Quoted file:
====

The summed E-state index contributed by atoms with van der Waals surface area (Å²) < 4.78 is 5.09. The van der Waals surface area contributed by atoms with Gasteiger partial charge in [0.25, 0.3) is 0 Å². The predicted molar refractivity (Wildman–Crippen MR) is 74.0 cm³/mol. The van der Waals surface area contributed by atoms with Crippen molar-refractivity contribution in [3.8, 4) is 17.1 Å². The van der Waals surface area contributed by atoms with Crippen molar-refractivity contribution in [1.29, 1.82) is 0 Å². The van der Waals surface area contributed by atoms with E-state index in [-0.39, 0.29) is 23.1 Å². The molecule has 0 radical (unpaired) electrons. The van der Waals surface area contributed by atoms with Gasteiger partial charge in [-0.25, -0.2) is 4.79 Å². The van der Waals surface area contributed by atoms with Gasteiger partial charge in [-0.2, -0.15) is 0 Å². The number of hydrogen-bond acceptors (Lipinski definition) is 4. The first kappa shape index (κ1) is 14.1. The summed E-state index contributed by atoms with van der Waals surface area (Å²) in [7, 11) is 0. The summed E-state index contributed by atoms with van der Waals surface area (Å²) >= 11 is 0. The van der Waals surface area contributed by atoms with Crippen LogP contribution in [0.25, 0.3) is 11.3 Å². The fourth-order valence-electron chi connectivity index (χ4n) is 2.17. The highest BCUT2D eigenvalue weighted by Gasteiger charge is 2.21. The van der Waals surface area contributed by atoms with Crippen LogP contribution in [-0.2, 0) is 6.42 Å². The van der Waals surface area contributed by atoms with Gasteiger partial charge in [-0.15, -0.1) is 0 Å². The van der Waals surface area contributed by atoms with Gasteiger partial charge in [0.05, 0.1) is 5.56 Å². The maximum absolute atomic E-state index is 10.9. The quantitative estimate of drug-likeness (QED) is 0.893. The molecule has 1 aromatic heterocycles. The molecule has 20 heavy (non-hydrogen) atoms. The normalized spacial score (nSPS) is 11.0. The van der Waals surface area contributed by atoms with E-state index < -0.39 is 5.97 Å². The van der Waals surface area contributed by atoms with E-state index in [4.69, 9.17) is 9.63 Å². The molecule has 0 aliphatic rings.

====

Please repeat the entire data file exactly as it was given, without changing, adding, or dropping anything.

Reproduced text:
The summed E-state index contributed by atoms with van der Waals surface area (Å²) < 4.78 is 5.09. The van der Waals surface area contributed by atoms with Gasteiger partial charge in [0.25, 0.3) is 0 Å². The predicted molar refractivity (Wildman–Crippen MR) is 74.0 cm³/mol. The van der Waals surface area contributed by atoms with Crippen molar-refractivity contribution in [3.8, 4) is 17.1 Å². The van der Waals surface area contributed by atoms with Crippen molar-refractivity contribution in [1.29, 1.82) is 0 Å². The van der Waals surface area contributed by atoms with E-state index in [-0.39, 0.29) is 23.1 Å². The molecule has 0 radical (unpaired) electrons. The van der Waals surface area contributed by atoms with Gasteiger partial charge in [-0.25, -0.2) is 4.79 Å². The van der Waals surface area contributed by atoms with Gasteiger partial charge in [-0.2, -0.15) is 0 Å². The number of hydrogen-bond acceptors (Lipinski definition) is 4. The first kappa shape index (κ1) is 14.1. The summed E-state index contributed by atoms with van der Waals surface area (Å²) in [7, 11) is 0. The summed E-state index contributed by atoms with van der Waals surface area (Å²) >= 11 is 0. The van der Waals surface area contributed by atoms with Crippen LogP contribution in [0.25, 0.3) is 11.3 Å². The fourth-order valence-electron chi connectivity index (χ4n) is 2.17. The highest BCUT2D eigenvalue weighted by Gasteiger charge is 2.21. The van der Waals surface area contributed by atoms with Crippen LogP contribution in [-0.2, 0) is 6.42 Å². The van der Waals surface area contributed by atoms with Gasteiger partial charge in [-0.15, -0.1) is 0 Å². The van der Waals surface area contributed by atoms with Gasteiger partial charge in [0.05, 0.1) is 5.56 Å². The maximum absolute atomic E-state index is 10.9. The quantitative estimate of drug-likeness (QED) is 0.893. The molecule has 1 aromatic heterocycles. The molecule has 20 heavy (non-hydrogen) atoms. The normalized spacial score (nSPS) is 11.0. The van der Waals surface area contributed by atoms with E-state index < -0.39 is 5.97 Å². The van der Waals surface area contributed by atoms with E-state index in [4.69, 9.17) is 9.63 Å². The molecule has 0 aliphatic rings.